Souls to Deny is Suffocation's first release since 1998's Despise the Sun EP, and their first full-length since 1995's Pierced From Within. Since they'd been on hiatus for a while, this is technically a "reunion album," but it doesn't feel like one. Interestingly, Suffocation haven't really changed their basic style much at all since those earlier releases, yet this album still sounds completely current in terms of the present-day death metal scene -- probably because so many bands continue to be influenced by Suffocation's early- to mid-'90s albums. However, even though the surface-level characteristics of the band's sound haven't changed, there is still plenty of ingenuity and sleight-of-hand happening below the surface. Standouts include opener "Deceit," the title track, "Immortally Condemned," and the amazing "Demise of the Clone," whose cyclical riffs give the odd impression of repeating while at the same time having no beginning or end. The song offers a concise summary of what makes this band so revered by death metal aficionados. There seems to be a sort of hidden logic at work in it, since it's hard for even an astute listener to figure out what's going on in terms of the song structure, yet it obviously all makes perfect sense to the band, who deliver this perplexing material with a natural, freely flowing sense of brutality. Many bands have attempted to copy Suffocation's sound, and most of them are extremely boring because they either don't grasp the subtleties or don't have the intuition that these guys obviously possess as songwriters and musicians. "Souls to Deny" is a reminder of what makes good death metal good, and a refreshing break from the uninspired landfill fodder that constitutes so much of the genre's output circa the early- to mid-'00s.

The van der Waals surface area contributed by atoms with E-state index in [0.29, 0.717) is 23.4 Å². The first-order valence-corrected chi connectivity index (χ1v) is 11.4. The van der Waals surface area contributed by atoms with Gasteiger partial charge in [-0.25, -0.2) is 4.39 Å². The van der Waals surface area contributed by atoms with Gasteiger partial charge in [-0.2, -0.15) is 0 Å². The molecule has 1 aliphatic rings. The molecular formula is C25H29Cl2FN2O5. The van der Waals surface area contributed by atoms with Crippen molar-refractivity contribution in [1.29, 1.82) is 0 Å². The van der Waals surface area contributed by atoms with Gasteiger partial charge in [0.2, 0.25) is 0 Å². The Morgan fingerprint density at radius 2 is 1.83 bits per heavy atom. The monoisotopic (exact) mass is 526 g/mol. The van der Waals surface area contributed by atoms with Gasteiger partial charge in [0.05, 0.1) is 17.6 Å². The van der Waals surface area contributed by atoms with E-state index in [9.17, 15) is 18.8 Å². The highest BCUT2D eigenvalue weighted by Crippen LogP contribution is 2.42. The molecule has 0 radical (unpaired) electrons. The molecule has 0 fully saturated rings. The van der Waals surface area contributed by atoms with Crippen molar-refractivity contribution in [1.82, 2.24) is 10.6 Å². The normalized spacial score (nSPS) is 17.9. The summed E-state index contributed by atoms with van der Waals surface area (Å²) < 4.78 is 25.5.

AllMusic Review by William York
feat: Keith DeVito